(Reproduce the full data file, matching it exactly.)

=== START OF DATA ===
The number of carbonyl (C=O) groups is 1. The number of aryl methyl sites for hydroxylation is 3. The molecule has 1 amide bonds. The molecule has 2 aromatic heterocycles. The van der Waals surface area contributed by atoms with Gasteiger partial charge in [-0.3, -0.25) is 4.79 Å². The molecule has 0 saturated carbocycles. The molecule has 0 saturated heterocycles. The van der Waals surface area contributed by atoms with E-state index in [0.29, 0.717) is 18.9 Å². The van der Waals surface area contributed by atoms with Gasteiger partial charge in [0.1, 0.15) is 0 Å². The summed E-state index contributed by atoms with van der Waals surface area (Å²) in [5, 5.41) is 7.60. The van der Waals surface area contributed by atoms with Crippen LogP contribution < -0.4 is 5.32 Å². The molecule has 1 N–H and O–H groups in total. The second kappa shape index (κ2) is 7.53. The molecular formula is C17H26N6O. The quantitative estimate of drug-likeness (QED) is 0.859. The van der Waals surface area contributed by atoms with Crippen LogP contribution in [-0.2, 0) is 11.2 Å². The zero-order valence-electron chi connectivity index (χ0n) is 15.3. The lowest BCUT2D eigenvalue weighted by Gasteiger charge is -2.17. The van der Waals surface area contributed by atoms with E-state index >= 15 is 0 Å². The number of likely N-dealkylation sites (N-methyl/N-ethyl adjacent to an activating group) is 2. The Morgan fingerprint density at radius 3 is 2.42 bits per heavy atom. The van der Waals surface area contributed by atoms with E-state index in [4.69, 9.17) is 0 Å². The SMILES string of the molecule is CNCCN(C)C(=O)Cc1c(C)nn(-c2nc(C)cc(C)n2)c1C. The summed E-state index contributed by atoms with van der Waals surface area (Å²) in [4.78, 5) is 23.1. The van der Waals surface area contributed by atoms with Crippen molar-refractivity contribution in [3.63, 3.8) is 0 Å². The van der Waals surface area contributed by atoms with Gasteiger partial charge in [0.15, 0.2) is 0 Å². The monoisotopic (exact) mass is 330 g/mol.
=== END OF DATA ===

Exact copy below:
The number of carbonyl (C=O) groups is 1. The number of aryl methyl sites for hydroxylation is 3. The molecule has 1 amide bonds. The molecule has 2 aromatic heterocycles. The van der Waals surface area contributed by atoms with Gasteiger partial charge in [-0.3, -0.25) is 4.79 Å². The molecule has 0 saturated carbocycles. The molecule has 0 saturated heterocycles. The van der Waals surface area contributed by atoms with E-state index in [0.29, 0.717) is 18.9 Å². The van der Waals surface area contributed by atoms with Gasteiger partial charge in [0.1, 0.15) is 0 Å². The summed E-state index contributed by atoms with van der Waals surface area (Å²) in [5, 5.41) is 7.60. The van der Waals surface area contributed by atoms with Crippen LogP contribution < -0.4 is 5.32 Å². The molecule has 1 N–H and O–H groups in total. The second kappa shape index (κ2) is 7.53. The molecular formula is C17H26N6O. The quantitative estimate of drug-likeness (QED) is 0.859. The van der Waals surface area contributed by atoms with Crippen LogP contribution in [-0.2, 0) is 11.2 Å². The zero-order valence-electron chi connectivity index (χ0n) is 15.3. The lowest BCUT2D eigenvalue weighted by Gasteiger charge is -2.17. The van der Waals surface area contributed by atoms with E-state index >= 15 is 0 Å². The number of likely N-dealkylation sites (N-methyl/N-ethyl adjacent to an activating group) is 2. The Morgan fingerprint density at radius 3 is 2.42 bits per heavy atom. The van der Waals surface area contributed by atoms with E-state index in [4.69, 9.17) is 0 Å². The SMILES string of the molecule is CNCCN(C)C(=O)Cc1c(C)nn(-c2nc(C)cc(C)n2)c1C. The summed E-state index contributed by atoms with van der Waals surface area (Å²) in [4.78, 5) is 23.1. The van der Waals surface area contributed by atoms with Crippen molar-refractivity contribution in [3.63, 3.8) is 0 Å². The van der Waals surface area contributed by atoms with Gasteiger partial charge in [0.15, 0.2) is 0 Å². The monoisotopic (exact) mass is 330 g/mol.